Greed of the Tunisian president's wife that drove a nation onto the streets to start a revolution
By Nabila Ramdani
Tunisia's angry protestors are shedding no tears for the downfall of ousted President Zine el-Abidine Ben Ali's greedy wife Leila.
The former hairdresser was likened to the Philippines' Imelda Marcos of the Arab world because of her love of wealth and its trappings.
While Ben Ali, 74, was granted refuge in Saudi Arabia, his wife, more than 20 years her husband's junior, was at first thought to be holed up in Dubai - a destination she is said to know well through shopping trips.
The woman who came from a humble background, was branded 'The Regent of Carthage' for her power behind the throne and her love of money, luxury cars and opulent homes.
This is why so much of the anger on the streets was directed at the family who were known as 'The Mafia.'
Looters sick of the family's nepotism filmed themselves on mobile phones destroying the family's expensive cars at one of their villas and riding motorbikes across the manicured laws.
Their two daughters have fled to the Disneyland Hotel in Paris, where they are holed up in £300-a-night VIP suites.
Nesrine Ben Ali, 24, and her sister Cyrine are under guard there while their father Zine al-Abidine Ben Ali is being given sanctuary in Saudi Arabia.
But yesterday the French government said members of the ex-President’s family would be expelled.
Much of the corrupt family’s £3.5billion fortune is thought to be banked in France, the former colonial power in Tunisia.
Pregnant Nesrine’s opulent lifestyle with husband Sakhr, 30, who is with her at Disneyland, was revealed by WikiLeaks and caused her to be likened to hated Queen Marie Antoinette, who was guillotined in the French Revolution.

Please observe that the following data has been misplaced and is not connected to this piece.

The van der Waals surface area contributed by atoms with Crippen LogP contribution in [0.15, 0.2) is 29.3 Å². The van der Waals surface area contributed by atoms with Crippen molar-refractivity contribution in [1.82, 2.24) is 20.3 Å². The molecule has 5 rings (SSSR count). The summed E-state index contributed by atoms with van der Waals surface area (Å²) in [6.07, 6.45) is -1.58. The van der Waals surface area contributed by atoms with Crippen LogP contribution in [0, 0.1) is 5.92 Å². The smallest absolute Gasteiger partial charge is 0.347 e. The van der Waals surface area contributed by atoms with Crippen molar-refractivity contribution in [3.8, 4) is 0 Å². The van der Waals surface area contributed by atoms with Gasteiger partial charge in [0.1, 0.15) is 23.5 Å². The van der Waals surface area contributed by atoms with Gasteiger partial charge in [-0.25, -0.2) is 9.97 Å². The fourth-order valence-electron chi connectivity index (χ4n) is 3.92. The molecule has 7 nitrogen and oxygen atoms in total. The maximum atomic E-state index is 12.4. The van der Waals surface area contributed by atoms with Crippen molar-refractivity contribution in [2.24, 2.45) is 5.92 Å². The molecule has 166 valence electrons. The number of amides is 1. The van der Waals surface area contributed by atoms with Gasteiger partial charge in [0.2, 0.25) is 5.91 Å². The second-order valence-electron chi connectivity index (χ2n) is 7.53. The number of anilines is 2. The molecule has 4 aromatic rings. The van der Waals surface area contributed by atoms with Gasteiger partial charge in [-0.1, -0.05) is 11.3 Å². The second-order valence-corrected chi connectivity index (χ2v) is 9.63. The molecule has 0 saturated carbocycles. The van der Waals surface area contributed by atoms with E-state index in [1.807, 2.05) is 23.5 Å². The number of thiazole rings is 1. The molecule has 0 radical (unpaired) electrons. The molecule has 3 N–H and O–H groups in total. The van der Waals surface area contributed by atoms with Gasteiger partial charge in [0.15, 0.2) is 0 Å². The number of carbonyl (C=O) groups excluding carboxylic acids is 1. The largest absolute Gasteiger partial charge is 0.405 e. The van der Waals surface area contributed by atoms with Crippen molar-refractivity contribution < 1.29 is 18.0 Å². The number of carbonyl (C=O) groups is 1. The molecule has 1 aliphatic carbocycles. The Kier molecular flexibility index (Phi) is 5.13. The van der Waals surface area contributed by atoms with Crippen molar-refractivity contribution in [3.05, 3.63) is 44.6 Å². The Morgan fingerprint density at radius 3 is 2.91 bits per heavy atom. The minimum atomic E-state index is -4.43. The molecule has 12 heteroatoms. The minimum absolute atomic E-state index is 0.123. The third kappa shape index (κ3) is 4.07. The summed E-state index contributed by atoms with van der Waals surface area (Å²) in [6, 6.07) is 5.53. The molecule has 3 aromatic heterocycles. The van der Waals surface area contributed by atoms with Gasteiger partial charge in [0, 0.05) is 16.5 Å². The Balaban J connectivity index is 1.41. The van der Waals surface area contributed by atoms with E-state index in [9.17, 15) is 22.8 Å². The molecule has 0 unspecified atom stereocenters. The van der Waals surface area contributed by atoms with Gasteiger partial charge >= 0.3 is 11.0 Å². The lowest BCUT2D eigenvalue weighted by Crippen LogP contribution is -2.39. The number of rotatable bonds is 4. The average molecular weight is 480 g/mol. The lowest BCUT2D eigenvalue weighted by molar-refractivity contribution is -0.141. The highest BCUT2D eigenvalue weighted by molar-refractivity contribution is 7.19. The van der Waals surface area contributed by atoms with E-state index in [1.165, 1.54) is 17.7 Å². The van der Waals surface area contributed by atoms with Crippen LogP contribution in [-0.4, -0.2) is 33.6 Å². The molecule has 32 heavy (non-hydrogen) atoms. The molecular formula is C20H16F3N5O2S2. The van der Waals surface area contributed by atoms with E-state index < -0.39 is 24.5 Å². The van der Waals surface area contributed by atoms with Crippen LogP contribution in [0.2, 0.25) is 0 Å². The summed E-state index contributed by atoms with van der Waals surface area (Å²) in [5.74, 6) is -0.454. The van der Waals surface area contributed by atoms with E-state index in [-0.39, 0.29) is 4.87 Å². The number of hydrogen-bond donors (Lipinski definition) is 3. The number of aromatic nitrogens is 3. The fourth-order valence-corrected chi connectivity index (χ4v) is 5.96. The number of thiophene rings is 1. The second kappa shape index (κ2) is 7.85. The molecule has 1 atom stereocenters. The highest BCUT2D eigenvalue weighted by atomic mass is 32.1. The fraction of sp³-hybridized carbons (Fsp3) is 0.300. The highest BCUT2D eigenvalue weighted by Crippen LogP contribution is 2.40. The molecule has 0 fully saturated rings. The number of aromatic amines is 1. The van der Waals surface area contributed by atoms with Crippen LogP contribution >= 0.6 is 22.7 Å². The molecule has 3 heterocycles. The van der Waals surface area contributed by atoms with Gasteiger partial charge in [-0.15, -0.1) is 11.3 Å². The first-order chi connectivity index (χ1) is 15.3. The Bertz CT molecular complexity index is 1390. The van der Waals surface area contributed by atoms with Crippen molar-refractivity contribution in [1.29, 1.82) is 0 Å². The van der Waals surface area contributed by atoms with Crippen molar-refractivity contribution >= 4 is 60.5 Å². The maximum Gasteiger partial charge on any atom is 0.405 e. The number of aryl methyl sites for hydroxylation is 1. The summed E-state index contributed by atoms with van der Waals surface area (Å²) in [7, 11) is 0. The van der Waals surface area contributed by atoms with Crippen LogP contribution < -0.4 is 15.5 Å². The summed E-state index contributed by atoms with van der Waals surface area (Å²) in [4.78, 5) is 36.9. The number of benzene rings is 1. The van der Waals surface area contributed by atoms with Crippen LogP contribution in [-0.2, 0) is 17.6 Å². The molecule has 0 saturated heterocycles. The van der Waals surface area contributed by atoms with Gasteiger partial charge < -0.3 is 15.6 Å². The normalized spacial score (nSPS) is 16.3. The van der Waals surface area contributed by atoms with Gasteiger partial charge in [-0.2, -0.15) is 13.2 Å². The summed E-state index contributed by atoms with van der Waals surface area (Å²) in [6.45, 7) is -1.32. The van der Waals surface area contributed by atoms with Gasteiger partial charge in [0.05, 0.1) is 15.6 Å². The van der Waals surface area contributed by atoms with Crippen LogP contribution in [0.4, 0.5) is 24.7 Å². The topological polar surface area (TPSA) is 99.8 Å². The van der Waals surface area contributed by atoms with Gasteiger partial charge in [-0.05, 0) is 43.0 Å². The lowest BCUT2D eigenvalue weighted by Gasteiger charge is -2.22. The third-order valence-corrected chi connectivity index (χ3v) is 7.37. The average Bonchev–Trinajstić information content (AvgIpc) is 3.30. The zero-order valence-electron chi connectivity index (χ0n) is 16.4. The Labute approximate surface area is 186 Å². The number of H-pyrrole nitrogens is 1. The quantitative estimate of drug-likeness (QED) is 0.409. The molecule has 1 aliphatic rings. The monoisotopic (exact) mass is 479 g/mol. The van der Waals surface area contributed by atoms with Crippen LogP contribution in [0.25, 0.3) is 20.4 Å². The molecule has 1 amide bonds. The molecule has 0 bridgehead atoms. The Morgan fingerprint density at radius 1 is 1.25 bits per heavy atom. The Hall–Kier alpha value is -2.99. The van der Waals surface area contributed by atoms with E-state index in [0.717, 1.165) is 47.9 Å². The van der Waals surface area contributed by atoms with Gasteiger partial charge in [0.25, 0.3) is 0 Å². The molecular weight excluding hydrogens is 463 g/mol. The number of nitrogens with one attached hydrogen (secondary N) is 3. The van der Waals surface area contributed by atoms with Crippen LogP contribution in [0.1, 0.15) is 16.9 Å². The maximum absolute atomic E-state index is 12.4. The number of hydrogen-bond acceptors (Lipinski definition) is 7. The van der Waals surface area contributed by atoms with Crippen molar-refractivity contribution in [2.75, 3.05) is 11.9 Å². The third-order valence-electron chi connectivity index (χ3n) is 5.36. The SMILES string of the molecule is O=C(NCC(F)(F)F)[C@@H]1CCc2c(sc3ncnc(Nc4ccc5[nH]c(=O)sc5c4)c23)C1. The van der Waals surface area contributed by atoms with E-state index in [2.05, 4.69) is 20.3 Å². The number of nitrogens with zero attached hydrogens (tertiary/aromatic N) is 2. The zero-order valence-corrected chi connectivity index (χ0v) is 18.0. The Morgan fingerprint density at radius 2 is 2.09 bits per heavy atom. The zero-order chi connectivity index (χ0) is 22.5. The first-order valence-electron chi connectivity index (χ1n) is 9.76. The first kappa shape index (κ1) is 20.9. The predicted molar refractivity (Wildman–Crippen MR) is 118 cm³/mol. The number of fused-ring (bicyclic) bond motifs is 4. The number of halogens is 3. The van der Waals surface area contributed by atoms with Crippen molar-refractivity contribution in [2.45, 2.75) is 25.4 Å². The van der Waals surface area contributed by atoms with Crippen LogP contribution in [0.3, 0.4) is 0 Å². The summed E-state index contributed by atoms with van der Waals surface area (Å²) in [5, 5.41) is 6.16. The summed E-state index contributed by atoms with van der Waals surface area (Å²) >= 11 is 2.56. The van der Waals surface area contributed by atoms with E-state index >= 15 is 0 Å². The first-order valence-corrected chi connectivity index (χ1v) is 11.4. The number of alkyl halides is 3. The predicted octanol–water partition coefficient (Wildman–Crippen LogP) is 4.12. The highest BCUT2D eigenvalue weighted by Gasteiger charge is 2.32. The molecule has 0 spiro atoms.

Nesrine flew luxury foods to her beachside mansion by private jet and her playboy husband kept a pet tiger called Pasha, which he fed prime cuts of beef.
The descriptions led to riots, forcing the entire family to flee.
The Ben Ali sisters first headed for their embassy in Paris but were forced to leave when expatriate Tunisians started demonstrating outside.
With a retinue of servants and bodyguards, the sisters were last night staying at the Castle Club, a series of private rooms and suites inside the Disneyland Hotel.
A Disneyland source said: ‘The entourage is so large, people started to notice them immediately. The women look like princesses, covered in expensive jewellery. Limousines are coming and going all the time.
‘Four Tunisian bodyguards are permanently camped in the lobby of the hotel. Others wearing earpieces and presumably carrying guns are surrounding the building, scrutinising everyone who goes in and out.’
Ben Ali and Leila, 53, his second wife, had been expected to join their daughters in France but President Sarkozy refused to let them land, forcing them to head for Saudi Arabia instead.